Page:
Via LinkedIn : This question has been running around for at least the past 10 years. Is China’s growth sustainable? When will it stop if it ever does? Will it be a soft or a hard landing? Each time China’s GDP forecast drops, a wave of panic spreads through the entire world. What most people still fail to see is that China’s economy is going through a colossal transformation which can’t be analyzed with metrics of the past.
It is true that China is nearing the end of its explosive growth period, but this does by far not mean that its development is over, and that we should change our attitude towards business in China.
China is still a great country to invest and do business in; you just need to adapt your strategy to its new realities to be able to rip the benefits.
Here is why …
1. It takes around 50 years for an economy to develop. If you compare the economic development of Western European countries, Japan, South Korea, China and India for the past one hundred and fifty years, you notice that it always happens in 3 major stages: a first period of stagnation (which can be quite long), followed by an exponential growth (explosive in our case), finally ending with a deceleration (remember 1997?). This process takes around 50 years and China is just 35 years within this cycle. We still have 10-15 years of growth in front of us with probably a few small bumps along the road.
2. China follows closely Japan’s and South Korea’s path.Those 3 countries have a very similar cycle just shifted by 20-30 years. Japan and South Korea started their development by textile, moved into heavy industry, consumer good export, and finally settled into high technologies and market economies. China follows the same path but is so far still a major net exporter struggling to transition towards a market driven economy. With more than 356 million people entering the middle class in 2020, it is easy to infer that there will still be plenty of business opportunities to seize.
3. China is far from having reached its peak. With a population close to 1.4 billion people, 15% of the world’s GDP, 10% of the world crude consumption, 33% of the world steel production, 46% of the world pig meat production, and more than 30% of the world consumption in aluminium, iron ore, copper, lead and nickel, China just can’t be set aside. China plays a rising role internationally on all those markets, is hungry for the best, and for technologies able to enhance its productivity (still quite low compared to international standards).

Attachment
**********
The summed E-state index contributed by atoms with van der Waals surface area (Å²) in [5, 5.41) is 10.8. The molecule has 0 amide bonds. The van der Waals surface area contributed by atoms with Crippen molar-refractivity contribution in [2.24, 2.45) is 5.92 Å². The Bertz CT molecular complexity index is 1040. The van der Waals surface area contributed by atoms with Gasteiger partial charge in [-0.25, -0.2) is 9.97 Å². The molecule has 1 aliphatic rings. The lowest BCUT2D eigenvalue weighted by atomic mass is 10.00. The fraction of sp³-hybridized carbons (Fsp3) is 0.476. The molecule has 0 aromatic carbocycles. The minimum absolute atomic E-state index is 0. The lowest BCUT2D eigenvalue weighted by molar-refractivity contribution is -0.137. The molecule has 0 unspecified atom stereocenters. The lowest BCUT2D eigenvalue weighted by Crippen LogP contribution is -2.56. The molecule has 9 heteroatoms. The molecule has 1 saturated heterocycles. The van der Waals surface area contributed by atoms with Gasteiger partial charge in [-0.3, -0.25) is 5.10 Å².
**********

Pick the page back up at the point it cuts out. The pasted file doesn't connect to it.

4. Business is radically changing. When you are nearing deceleration, business shifts from a pure organic growth model to an aggressive fight for market shares. You can’t anymore just build capacity in China and passively wait for orders to come (how many have done that?). Business is still there, it it just more difficult. Your products need more than ever to be at the right price, right technology, and most important of all quality: Chinese customers do not tolerate bad quality and will not pay any more a premium for it. This new paradigm seems to be extremely difficult to grasp for some western companies. This is the end of the China cheap: if you want to sell in China, you need to bring high technology, innovation, quality and competitive costs (smashed Lamborghini to prove it below…).
5. China becomes an investor. This is by far the most underrated change which is happening right now. China is aggressively promoting the RMB (Chinese Yuan) on most markets as a reserve currency and slowly marks the path for a full convertibility. With more than US$3.8 trillion (12 zeros after the decimal) in foreign reserves, you can imagine that it won’t take long for China to go into a frenzy of acquisitions and get the best available out there (the Waldorf-Astoria is Chinese now …).
Yes, China’s story is far from being over yet!
Agree or disagree? Feel free to express your opinion in the comments.
About the Author
Yannick Feder is a seasoned procurement executive having a thorough international business experience. For more than 16 years, he helps companies establish, manage, develop and improve global procurement teams across the world. He spent a great part of his career in Asia and China.
He made his mission, to educate, to distract and enrich through his blogs tackling a wide variety of subjects.